A Toledo judge who cited his religious faith in declining to perform same-sex marriages has agreed to follow an advisory body’s decision that he—and all judges in Ohio—must do so to remain impartial.

“I will abide by that opinion. In other words, I will perform same-sex marriages if requested,” Judge C. Allen McConnell told an NBC affiliate in Toledo on Monday.

As The Daily Signal reported last month, McConnell had said his religious beliefs prevented him from officiating at the civil marriage of two women in Toledo Municipal Court.  After a delay of about 45 minutes, they were married by another judge.

McConnell, 71, issued an apology to the women and said he had asked for guidance from the Ohio Supreme Court’s Board of Professional Conduct and would go along with it.

“The opinion is that I am not excluded from performing same-sex marriages —or any marriages,” McConnell, a Christian, told WNWO-TV (NBC 24) in a phone interview.

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“A judge who performs civil marriages may not refuse to perform same-sex marriages while continuing to perform opposite-sex marriages, based upon his or her personal, moral, and religious beliefs, acts contrary to the judicial oath of office,” the board said in its seven-page advisory ethics opinion, adding:

A judge who takes the position that he or she will discontinue performing all marriages, in order to avoid marrying same-sex couples based on his or her personal, moral, or religious beliefs, may be interpreted as manifesting an improper bias or prejudice toward a particular class.

The 28-member board based the nonbinding advisory opinion, finalized Friday, on what it considered applicable rules and its own Judicial Code of Conduct.

McConnell initially acted in the wake of the U.S. Supreme Court’s 5-4 ruling legalizing same-sex marriage across the nation.

Athens County Municipal Judge William Grim, president of the Association of Municipal and County Judges of Ohio, also asked the board for an advisory opinion, the Toledo Blade reported.

Readers shared The Daily Signal’s July 9 report on McConnell more than 139,000 times on Facebook and left more than 600 comments in support or opposition to the judge’s stand based on his “personal and Christian beliefs.”

The Daily Signal reported that McConnell, a coal miner’s son who became a prosecutor and Toledo City Council member after getting his law degree, had credited the civil rights movement of the 1950s and 1960s with inspiring his career. He also is an elder at First Church of God.

But Nick Komives, executive director of the LGBT rights group Equality Toledo, had demanded that McConnell step down if he would not join together two men or two women. Komives had a different reaction to the news that the judge would do as the board instructed.

“I’m definitely thankful to him that he will fulfill the duties of his position and perform marriages for all couples that came before him,” Komives told the NBC affiliate.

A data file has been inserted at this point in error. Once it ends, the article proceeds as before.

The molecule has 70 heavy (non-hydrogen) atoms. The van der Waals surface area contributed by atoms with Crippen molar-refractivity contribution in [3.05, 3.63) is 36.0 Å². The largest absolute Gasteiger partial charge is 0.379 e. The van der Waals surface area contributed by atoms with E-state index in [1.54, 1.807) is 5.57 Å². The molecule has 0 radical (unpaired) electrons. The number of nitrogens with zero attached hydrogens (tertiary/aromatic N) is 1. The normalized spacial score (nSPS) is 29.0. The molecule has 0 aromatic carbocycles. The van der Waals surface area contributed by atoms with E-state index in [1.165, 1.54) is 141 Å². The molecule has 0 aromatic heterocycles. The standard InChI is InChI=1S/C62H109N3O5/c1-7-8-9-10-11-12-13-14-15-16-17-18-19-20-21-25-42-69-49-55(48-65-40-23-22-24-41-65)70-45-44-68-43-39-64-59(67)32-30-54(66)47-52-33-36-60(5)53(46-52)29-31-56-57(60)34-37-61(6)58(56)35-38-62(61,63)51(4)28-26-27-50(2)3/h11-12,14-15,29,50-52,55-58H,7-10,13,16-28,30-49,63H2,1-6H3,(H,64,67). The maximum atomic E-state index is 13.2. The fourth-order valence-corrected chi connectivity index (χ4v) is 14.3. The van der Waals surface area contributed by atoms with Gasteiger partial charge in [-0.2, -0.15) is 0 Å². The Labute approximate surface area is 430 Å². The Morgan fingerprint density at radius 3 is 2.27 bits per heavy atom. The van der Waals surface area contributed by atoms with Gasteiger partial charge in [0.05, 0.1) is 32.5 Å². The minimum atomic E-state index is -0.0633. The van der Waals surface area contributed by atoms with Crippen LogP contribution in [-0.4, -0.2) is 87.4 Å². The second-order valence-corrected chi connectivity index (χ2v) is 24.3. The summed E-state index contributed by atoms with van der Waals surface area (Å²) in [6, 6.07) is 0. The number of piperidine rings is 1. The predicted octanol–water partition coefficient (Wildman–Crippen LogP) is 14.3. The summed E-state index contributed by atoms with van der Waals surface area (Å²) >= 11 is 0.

>>> Judge Who Declines Same-Sex Marriages Says Civil Rights Struggle Inspired His Career

The LGBT activist noted the board’s opinion also specified that judges may not refuse to perform all civil marriages to avoid same-sex marriages. (McConnell had said in a prepared statement that he was willing to “continue to perform traditional marriages.”)

McConnell’s position raised legitimate questions about his impartiality in any other legal proceeding involving a same-sex couple, the board wrote.

And a  judge, it said, “should be cognizant of the impact a decision to decline to perform all civil marriage ceremonies has on the public’s perception of the judiciary.”

Caleb Dalton, litigation counsel with Alliance Defending Freedom, a Christian legal group that champions religious liberty, criticized the opinion after reading it.

“Judges in Ohio have always had discretion when deciding whether to perform marriage ceremonies,” Dalton told The Daily Signal in an email, adding:

The board’s opinion departs from that long-established practice by requiring judges to preside over marriages that conflict with their religious beliefs. But the Constitution does not permit such intolerance against judges with sincere convictions about marriage.

As The Daily Signal first reported, McConnell’s fellow municipal judges had decided to resolve the situation by having Presiding Judge Michelle Wagner officiate at all civil weddings at the courthouse. In her absence, an acting presiding judge would do so.

The judges decided Monday to return to their previous rotation arrangement in which each judge handled all civil marriages for set periods, the Toledo Blade reported.

“Advisory opinions of the Board of Professional Conduct are informal, nonbinding opinions in response to prospective or hypothetical questions,” a note at the end of the opinion says. The opinion may be found here.

This report has been modified.

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